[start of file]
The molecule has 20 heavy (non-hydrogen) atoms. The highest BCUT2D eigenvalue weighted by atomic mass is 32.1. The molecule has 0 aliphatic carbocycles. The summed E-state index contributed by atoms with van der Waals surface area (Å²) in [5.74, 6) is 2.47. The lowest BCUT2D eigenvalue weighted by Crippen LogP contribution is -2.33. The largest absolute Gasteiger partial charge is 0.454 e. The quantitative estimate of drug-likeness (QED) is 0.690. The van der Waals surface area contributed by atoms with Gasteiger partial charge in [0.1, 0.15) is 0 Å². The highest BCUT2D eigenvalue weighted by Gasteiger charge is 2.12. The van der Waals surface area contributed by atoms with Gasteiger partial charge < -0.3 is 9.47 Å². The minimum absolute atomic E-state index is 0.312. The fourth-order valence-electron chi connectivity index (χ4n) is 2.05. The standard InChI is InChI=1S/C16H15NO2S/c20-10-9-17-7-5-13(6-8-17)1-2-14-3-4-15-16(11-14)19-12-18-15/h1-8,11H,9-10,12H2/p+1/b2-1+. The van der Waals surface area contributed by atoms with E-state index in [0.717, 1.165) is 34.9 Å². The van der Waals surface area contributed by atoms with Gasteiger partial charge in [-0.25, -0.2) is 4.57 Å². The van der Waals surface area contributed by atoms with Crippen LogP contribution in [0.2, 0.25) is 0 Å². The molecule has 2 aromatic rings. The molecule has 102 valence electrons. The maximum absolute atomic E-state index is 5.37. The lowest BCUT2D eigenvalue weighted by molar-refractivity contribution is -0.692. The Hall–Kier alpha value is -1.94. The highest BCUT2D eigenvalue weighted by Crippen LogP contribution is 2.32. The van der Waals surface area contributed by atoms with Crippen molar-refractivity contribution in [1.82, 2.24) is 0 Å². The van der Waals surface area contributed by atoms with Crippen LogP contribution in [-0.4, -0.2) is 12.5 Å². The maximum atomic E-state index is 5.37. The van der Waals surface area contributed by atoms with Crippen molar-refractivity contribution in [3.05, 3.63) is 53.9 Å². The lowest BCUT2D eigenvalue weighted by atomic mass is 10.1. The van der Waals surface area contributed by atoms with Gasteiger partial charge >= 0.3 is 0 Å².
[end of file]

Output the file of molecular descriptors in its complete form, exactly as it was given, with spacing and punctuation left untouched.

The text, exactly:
The molecule has 20 heavy (non-hydrogen) atoms. The highest BCUT2D eigenvalue weighted by atomic mass is 32.1. The molecule has 0 aliphatic carbocycles. The summed E-state index contributed by atoms with van der Waals surface area (Å²) in [5.74, 6) is 2.47. The lowest BCUT2D eigenvalue weighted by Crippen LogP contribution is -2.33. The largest absolute Gasteiger partial charge is 0.454 e. The quantitative estimate of drug-likeness (QED) is 0.690. The van der Waals surface area contributed by atoms with Gasteiger partial charge in [0.1, 0.15) is 0 Å². The highest BCUT2D eigenvalue weighted by Gasteiger charge is 2.12. The van der Waals surface area contributed by atoms with Gasteiger partial charge < -0.3 is 9.47 Å². The minimum absolute atomic E-state index is 0.312. The fourth-order valence-electron chi connectivity index (χ4n) is 2.05. The standard InChI is InChI=1S/C16H15NO2S/c20-10-9-17-7-5-13(6-8-17)1-2-14-3-4-15-16(11-14)19-12-18-15/h1-8,11H,9-10,12H2/p+1/b2-1+. The van der Waals surface area contributed by atoms with E-state index in [0.717, 1.165) is 34.9 Å². The van der Waals surface area contributed by atoms with Gasteiger partial charge in [-0.25, -0.2) is 4.57 Å². The van der Waals surface area contributed by atoms with Crippen LogP contribution in [0.2, 0.25) is 0 Å². The molecule has 2 aromatic rings. The molecule has 102 valence electrons. The maximum absolute atomic E-state index is 5.37. The lowest BCUT2D eigenvalue weighted by molar-refractivity contribution is -0.692. The Hall–Kier alpha value is -1.94. The highest BCUT2D eigenvalue weighted by Crippen LogP contribution is 2.32. The van der Waals surface area contributed by atoms with Crippen molar-refractivity contribution in [1.82, 2.24) is 0 Å². The van der Waals surface area contributed by atoms with Crippen LogP contribution in [-0.4, -0.2) is 12.5 Å². The maximum atomic E-state index is 5.37. The van der Waals surface area contributed by atoms with Crippen molar-refractivity contribution in [3.05, 3.63) is 53.9 Å². The lowest BCUT2D eigenvalue weighted by atomic mass is 10.1. The van der Waals surface area contributed by atoms with Gasteiger partial charge >= 0.3 is 0 Å².